New Digest 2-24-2020

Quote of the day

“The vast majority of employers have a zero tolerance policy.”

Delaney McKinley, Michigan Manufacturers Association

Spartan News Room



How will Michigan’s cannabis legalization affect blue collar workforce?

Employers and employees in industries including lumber, electrical work and mining—sectors that often have higher injury or death rates than other fields—are dealing with Michigan’s new law legalizing recreational use of marijuana for adults and how it can affect drug policy, the ability to fill jobs and employee retention. Spartan News Room


State of Washington used unaccredited school to retrain injured workers

The state of Washington reportedly has paid millions of dollars to an online, unaccredited school to retrain injured workers, without proof of success. Injured workers complained they got meaningless retraining certifications, which led the state’s Department of Labor and Injuries in some cases to terminate their workers’ compensation benefits. KING (Seattle) [with video]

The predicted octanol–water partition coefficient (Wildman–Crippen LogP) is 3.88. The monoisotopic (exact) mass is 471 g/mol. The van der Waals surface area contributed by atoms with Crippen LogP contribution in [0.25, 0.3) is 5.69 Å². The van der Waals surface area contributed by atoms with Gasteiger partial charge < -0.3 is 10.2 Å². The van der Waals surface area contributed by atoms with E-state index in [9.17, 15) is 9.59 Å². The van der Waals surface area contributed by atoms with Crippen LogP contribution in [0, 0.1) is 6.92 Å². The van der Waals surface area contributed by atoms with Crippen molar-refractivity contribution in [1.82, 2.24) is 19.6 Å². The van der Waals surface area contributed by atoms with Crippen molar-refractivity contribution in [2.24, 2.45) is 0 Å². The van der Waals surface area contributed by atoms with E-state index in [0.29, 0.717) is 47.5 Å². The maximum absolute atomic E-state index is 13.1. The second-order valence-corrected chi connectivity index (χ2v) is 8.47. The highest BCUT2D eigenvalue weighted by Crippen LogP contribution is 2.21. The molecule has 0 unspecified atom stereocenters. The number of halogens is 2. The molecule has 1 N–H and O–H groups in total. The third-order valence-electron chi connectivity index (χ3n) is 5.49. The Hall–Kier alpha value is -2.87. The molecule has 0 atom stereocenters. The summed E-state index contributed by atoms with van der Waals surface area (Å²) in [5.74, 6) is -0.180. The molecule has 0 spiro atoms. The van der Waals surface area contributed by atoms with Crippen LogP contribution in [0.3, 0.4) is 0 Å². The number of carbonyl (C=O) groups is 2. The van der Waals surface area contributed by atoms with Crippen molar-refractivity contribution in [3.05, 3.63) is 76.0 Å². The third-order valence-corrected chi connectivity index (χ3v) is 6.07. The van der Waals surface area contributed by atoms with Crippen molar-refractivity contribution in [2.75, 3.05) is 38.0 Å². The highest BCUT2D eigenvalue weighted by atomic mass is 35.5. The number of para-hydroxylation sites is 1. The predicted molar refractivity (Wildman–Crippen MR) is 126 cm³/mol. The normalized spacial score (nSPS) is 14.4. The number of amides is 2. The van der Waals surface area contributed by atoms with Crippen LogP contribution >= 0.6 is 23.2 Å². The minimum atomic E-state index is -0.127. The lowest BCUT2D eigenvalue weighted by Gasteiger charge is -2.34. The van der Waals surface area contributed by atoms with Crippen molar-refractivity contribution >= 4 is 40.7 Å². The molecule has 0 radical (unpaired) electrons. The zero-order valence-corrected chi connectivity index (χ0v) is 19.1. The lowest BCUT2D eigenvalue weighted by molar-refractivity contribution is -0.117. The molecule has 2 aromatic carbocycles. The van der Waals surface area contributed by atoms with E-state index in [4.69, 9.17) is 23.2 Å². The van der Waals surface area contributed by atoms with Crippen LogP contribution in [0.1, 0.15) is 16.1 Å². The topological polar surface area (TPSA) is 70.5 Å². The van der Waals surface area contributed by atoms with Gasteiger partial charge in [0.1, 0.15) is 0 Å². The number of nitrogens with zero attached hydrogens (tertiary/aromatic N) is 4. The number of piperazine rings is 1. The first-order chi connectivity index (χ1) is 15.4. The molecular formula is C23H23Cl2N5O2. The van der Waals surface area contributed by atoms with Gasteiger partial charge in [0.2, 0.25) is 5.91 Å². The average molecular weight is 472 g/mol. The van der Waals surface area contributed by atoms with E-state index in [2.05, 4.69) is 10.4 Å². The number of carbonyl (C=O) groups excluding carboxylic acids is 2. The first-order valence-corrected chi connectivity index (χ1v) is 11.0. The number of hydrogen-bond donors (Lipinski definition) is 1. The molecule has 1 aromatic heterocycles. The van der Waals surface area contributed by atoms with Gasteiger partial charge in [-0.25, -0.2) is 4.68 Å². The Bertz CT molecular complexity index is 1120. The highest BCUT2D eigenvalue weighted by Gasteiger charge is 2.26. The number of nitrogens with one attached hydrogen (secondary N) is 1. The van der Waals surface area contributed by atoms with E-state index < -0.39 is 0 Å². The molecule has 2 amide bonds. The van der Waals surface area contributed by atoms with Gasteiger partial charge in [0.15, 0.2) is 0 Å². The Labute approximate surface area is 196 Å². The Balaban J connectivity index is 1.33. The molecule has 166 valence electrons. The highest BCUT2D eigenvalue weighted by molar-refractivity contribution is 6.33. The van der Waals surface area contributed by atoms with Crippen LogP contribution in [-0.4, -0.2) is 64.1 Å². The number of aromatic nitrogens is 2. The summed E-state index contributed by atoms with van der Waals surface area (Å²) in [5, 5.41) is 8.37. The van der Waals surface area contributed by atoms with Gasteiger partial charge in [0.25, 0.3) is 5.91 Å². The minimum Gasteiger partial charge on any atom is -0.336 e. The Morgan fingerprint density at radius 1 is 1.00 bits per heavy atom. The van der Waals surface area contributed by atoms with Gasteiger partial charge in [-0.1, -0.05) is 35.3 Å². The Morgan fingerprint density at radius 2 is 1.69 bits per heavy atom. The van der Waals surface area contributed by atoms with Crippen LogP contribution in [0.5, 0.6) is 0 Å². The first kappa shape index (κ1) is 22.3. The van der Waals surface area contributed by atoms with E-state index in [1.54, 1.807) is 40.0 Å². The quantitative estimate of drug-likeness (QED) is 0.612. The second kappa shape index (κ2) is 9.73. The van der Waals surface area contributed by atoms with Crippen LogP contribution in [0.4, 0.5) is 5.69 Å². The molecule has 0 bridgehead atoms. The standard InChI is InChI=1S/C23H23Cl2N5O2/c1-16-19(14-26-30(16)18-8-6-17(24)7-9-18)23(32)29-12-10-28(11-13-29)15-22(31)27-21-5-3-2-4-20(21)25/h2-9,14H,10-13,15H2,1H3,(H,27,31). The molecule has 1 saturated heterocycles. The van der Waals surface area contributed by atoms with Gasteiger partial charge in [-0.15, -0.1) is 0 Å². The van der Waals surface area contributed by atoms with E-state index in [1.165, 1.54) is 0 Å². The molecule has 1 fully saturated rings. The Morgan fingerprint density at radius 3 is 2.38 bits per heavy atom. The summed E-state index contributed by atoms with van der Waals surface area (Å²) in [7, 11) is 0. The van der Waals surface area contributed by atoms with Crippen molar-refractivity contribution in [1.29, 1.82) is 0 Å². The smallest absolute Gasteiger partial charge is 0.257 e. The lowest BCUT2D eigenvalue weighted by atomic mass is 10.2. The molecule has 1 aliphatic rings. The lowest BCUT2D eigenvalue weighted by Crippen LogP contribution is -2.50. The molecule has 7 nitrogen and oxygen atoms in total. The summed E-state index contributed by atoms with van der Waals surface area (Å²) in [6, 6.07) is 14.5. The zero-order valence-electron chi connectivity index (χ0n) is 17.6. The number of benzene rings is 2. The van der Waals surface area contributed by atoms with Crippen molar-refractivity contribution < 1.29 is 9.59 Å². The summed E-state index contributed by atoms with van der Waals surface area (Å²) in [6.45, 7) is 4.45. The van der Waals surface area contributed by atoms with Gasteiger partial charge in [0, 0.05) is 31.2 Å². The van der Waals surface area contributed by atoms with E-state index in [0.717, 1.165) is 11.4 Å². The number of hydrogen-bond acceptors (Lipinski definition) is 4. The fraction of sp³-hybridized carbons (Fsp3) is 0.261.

New York stenographer charged with overbilling $187K over four years

A 47-year-old Oswego County, New York court stenographer was arrested last week and charged with allegedly bilking four workers’ compensation insurance firms out of $187,000 over four years, for allegedly routinely adding zeros to her billing invoices, multiplying them by 10. The state’s Workers’ Compensation Fraud Inspector General received multiple complaints from insurance carriers that the defendant was overbilling for services provided. NNY360/Watertown Daily Times


Minnesota bill would provide farm safety grants

Minnesota state legislators have introduced a bill to provide grants for farmers and schools to upgrade equipment for safety. If passed, the state could provide grants for schools and farmers to upgrade their tractors built before 1987 to cover the cost of purchasing, shipping and installing a roll-over protective structure. According to the Centers for Disease Control, rollover situations are the leading cause of fatalities on farms. Austin Daily Herald